Running in ketosis

Chubby runners may be convinced that carbohydrates are needed to fuel their long-distance running. You’ve heard the term “carbo-load,” referring to the meal, the night before a marathon. Are carbs needed? Can a high-fat, low carb diet work? And, can you get the fuel you need when running in ketosis? 

What is ketosis?

The ketogenic or keto diet is blowing up the internet right now. You may have heard claims that fat burning, ketosis, helps runners run more efficiently. So, what is ketosis?

Fat as fuel

Here’s what WebMD has to say:

Ketosis is a process that happens when your body doesn’t have enough carbohydrates to burn for energy. Instead, it burns fat and makes things called ketones, which it can use for fuel.

Ketosis is a word you’ll probably see when you’re looking for information on diabetes or weight loss.” 

When training for long races like a marathon, proper fuel is a huge part of your success.  Whether you are consuming carbs or fat, your body finds a way to convert those into energy so you have the fuel to endure for the race.

For more information on the keto diet, check out The Complete Keto Diet Guide.

Carbohydrates as fuel

Carbohydrates are the body’s go-to fuel source. Carbs are quickly and easily converted into glycogen and then stored in your cells. So, when your body needs energy, it can quickly tap into that glycogen storage and release it into your bloodstream for fuel. Ketosis happens when there is no glycogen to be used for energy needs, and it begins burning fat instead.

Running in ketosis benefits

There are many benefits of running while in ketosis. Some runners have reported that while running in ketosis they:

  • No high energy spikes
  • No energy crashes 
  • Don’t have to use high carb gels, bars, or drinks

Fat burning while running in ketosis 

Fat is a smooth burning fuel. It doesn’t spike insulin levels like carbs do. Also, even a very lean and not chubby runner has about 30,000 calories of fat stored vs. the 2,000 calories of carbohydrate stored in the body. You can see why fat is a desirable fuel source.

Carb fuel vs. running in ketosis

The body can more easily convert carbs into fuel. This is true because that is what the body knows how to do. Because of our way of life, our bodies are not accustomed to converting fat to fuel. We have been taught that we need to eat a low-fat diet, rich in grains and fruits, and vegetables. Continuing to eat this way, keeps the body from ever transitioning to burn fat as its primary fuel source.

How to start running in ketosis

Just like anything else, running in ketosis can come with practice and training your body. Runners who know how to get in ketosis will find that while on long runs they can become more efficient at burning fat. Once runners have become well-adapted, they may not feel any difference between burning fat vs. carbs for fuel. Once in ketosis, you may notice that you no longer need to replenish the sugar stores while on a long run.

Diet and lifestyle change

Learning to live in ketosis is an extreme diet and lifestyle change. It requires cutting out most carbohydrates and consuming fats and protein. There are a couple of guys that I follow for ketogenic diet information, Thomas DeLauer and Drew Manning, the Fit2Fat2Fit guy.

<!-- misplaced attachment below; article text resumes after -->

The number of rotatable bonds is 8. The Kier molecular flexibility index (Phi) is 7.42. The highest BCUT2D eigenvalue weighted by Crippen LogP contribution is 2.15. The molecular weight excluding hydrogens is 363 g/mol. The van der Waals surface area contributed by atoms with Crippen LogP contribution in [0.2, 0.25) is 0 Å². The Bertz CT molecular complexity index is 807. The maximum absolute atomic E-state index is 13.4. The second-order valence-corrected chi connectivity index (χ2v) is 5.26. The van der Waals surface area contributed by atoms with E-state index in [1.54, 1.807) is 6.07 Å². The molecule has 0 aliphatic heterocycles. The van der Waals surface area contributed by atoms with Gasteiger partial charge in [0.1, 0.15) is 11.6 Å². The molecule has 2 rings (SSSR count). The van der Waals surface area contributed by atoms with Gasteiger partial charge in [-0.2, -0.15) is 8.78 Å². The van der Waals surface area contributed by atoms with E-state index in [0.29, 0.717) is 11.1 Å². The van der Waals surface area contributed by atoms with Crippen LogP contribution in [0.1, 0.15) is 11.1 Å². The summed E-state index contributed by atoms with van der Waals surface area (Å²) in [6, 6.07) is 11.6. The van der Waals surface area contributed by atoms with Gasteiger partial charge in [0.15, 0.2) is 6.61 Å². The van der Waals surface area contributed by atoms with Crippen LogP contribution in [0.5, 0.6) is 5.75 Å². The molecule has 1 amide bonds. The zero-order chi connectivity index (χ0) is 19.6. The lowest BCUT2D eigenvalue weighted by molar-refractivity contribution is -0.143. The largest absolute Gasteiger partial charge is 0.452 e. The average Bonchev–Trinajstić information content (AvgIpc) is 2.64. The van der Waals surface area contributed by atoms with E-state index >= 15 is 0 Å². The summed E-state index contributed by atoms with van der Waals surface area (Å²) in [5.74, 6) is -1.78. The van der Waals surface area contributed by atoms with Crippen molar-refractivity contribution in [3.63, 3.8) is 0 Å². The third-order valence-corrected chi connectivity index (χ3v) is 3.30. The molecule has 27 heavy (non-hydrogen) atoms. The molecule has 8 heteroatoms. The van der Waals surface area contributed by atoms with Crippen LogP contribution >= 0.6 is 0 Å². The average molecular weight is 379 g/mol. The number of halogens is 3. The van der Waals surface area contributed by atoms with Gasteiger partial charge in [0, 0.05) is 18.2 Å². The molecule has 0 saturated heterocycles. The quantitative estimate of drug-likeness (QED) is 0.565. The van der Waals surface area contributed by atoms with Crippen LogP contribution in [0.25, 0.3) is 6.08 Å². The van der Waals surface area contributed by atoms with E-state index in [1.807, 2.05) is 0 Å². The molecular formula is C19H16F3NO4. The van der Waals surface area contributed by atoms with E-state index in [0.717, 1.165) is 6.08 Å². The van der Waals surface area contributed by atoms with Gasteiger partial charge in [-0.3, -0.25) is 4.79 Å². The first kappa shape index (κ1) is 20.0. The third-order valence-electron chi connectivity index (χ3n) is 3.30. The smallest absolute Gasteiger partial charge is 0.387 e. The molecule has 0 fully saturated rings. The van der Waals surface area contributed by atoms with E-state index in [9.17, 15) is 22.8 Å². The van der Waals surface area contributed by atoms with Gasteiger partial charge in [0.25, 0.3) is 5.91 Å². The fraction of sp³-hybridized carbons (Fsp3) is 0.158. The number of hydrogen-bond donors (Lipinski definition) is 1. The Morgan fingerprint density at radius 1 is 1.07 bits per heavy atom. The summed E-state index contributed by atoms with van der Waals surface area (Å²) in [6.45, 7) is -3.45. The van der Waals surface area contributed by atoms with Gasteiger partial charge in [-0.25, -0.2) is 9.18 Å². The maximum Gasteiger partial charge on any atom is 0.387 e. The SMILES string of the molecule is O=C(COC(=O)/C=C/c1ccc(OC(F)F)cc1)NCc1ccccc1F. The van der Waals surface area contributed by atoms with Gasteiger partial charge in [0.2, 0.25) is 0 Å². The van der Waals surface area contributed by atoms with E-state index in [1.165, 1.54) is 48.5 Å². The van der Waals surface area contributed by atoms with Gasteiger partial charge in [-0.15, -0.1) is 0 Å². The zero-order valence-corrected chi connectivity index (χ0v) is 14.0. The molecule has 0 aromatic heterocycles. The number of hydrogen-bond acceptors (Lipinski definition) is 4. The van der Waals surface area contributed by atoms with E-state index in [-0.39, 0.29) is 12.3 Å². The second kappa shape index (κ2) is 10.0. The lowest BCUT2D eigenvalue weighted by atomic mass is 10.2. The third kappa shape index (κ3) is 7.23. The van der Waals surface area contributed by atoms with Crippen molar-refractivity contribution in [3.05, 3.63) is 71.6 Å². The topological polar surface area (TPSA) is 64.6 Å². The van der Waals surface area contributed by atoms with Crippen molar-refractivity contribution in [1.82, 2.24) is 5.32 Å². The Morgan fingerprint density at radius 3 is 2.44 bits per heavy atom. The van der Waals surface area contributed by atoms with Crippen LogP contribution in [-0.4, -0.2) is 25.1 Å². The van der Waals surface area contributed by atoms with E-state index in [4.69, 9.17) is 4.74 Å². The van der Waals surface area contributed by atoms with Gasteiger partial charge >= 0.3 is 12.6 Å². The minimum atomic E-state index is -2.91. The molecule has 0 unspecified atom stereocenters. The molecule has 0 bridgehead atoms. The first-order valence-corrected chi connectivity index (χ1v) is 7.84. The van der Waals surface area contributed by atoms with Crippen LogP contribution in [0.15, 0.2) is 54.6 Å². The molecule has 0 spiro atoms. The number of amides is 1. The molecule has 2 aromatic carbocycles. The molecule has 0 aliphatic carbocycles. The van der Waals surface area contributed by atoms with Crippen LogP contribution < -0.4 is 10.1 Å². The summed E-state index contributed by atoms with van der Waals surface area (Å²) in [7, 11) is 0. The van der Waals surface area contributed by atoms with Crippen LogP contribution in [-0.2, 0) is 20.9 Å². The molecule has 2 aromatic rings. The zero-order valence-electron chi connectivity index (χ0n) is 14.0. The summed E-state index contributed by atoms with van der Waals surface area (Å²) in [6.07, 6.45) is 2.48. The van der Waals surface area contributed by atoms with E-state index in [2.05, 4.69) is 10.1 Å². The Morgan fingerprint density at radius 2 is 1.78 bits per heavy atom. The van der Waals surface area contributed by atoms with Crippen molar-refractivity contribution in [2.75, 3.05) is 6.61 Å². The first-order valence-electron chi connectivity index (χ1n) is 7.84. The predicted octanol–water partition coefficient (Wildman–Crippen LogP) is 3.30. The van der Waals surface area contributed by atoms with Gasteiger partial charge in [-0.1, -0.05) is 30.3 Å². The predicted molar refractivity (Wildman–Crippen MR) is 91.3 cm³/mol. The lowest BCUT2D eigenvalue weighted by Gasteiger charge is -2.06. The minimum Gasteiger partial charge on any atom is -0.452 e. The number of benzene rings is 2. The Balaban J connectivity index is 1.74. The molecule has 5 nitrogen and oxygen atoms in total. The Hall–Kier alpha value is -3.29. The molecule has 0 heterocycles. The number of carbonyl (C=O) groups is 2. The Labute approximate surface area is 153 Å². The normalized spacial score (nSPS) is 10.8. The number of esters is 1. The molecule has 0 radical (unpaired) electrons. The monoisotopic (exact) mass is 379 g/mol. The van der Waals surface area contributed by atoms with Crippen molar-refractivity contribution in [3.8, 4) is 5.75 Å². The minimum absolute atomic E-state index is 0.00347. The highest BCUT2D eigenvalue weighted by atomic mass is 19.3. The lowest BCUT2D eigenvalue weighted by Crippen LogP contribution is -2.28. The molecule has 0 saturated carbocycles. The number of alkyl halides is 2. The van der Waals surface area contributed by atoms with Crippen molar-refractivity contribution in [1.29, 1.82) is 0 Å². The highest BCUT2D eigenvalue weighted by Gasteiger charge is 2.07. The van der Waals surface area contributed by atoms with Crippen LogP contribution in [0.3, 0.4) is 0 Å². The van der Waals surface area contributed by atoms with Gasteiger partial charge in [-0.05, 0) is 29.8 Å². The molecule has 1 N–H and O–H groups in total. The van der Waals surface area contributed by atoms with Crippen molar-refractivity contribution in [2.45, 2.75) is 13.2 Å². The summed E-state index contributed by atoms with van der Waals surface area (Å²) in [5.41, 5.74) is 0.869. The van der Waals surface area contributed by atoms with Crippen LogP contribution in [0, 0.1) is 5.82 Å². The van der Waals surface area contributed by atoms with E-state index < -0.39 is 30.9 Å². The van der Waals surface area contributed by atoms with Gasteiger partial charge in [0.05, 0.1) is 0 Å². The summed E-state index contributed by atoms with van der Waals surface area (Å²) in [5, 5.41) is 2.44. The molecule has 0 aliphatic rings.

Here are the basics of a ketogenic diet:

  • 70-80% Fats
  • 20-25% Proteins
  • 5-10% Carbohydrates

Fats for running in ketosis

What kinds of fats should you be consuming to get into and run in ketosis? There are a number of health and fitness people that have their own keto programs, but here’s a simplified list of fats to consume:

Healthy fats
  • Olives and Extra-Virgin Olive Oil
  • Coconuts and Coconut Oil
  • Avocado and Avocado Oil
  • Grass-Fed Butter
  • Nuts (Macadamia Nuts, Pecans, Walnuts, Cashews)
  • Whole Creams and Cheese
  • Fish (Salmon, Tuna, Anchovies)
  • Whole Eggs 
Non-Healthy Fats
  • Vegetable Oil
  • Canola Oil
  • Artificial Trans Fats
  • Processed Meats
  • Fried Foods

Proteins for running in ketosis

What kinds of proteins should you be consuming to get into and run in ketosis? 

Here’s a quick list of proteins to consume:

  • Chicken Breast
  • Grass-Fed Beef
  • Fish
  • Eggs
  • Turkey
  • Pork

Carbs for running in ketosis

What kinds of carbohydrates can you eat to get into and run in ketosis?

I’ve compiled a simple list of carbs that are ok to consume:

  • Broccoli
  • Cauliflower
  • Brussel Sprouts
  • Cucumber
  • Spinach 
  • Kale
  • Asparagus
  • Blackberries
  • Blueberries
  • Raspberries

The lessons learned from ketosis can be applied in a more moderate manner through a method called ‘fat adaptation.’ We’ll discuss that in more detail in another post, but if you’re a runner, you may have already heard about it. If that’s the case, you’re definitely ahead of the curve. 

Have you ever run on an empty stomach and decided to do a longer run than planned? If you have, then your body had no other choice but to use fat for fuel. That was running in ketosis and you didn’t even realize it.

Fun fact about running in ketosis

One pound of body fat equals 3,500 calories. That means a 150-pound person could run for 3 hours and burn a ½ pound of stored fat.

Final thoughts about running in ketosis

There are a lot of different diets out there. The ketogenic diet is really popular right now. But it may have some great benefits for runners. The ability to change your body, to burn fat for fuel, is more efficient and may have even greater health benefits. In later posts, you’ll learn more about the ketogenic diet so you can give it a try and see how it works for you.